India: RBI Cuts Cash Reserve Ratio

by: Equitymaster

Mr. Market is at it again. And he is sparing no one. He is so depressed that he sees nothing but trouble ahead for both business and the world. Otherwise, what would justify the daily crash that we are seeing in stocks and commodities across the world.

Take yesterday’s case, when the US markets closed with their second largest single day loss (of 733 points) in absolute terms and ninth largest in percentage terms. The index’s biggest loss was recorded on September 29 this year, when the index lost 777 points.

Closely following the Dow are the Asian markets, which are down in a range of 4% (China) to 10% (Japan). The way Indian markets will behave today is anybody’s guess, especially considering the RBI’s late night move yesterday to counter severe liquidity pressure in the economy.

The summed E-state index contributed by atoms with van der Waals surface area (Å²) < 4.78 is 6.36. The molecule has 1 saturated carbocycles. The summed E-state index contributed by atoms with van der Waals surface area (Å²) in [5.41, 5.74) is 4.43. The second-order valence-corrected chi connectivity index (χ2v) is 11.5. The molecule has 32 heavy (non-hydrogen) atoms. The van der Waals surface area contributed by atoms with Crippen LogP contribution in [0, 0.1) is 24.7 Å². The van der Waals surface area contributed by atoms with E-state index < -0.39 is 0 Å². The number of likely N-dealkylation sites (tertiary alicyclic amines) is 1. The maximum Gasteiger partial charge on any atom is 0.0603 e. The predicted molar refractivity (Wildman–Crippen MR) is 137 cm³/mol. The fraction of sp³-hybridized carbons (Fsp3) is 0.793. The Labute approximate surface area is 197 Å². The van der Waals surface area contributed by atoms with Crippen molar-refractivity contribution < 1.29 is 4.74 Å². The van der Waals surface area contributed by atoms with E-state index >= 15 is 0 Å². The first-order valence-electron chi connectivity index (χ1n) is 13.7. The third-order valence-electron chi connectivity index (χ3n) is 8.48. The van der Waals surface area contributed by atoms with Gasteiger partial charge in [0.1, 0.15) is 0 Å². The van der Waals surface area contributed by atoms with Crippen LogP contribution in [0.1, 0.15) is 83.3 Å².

In an action that speaks volumes about the liquidity crunch facing the Indian financial system, the RBI yesterday cut the CRR (cash reserve ratio, or proportion of deposits lenders need to set aside as reserves) by a further 100 basis points (1%) to 6.5% with effect from October 11, 2008. This measure is expected to release additional liquidity into the system of around Rs 400 bn.

This takes the total cut in the CRR in this week alone to 2.5%. Readers would do well to note that the Indian banking system and corporations (especially in the real estate sector) have been severely starved for liquidity on account of the ongoing crisis in the US and Europe.

The RBI’s moves have also come in on account of the rupee’s continued decline (6.3% in the last one month alone) against the US dollar.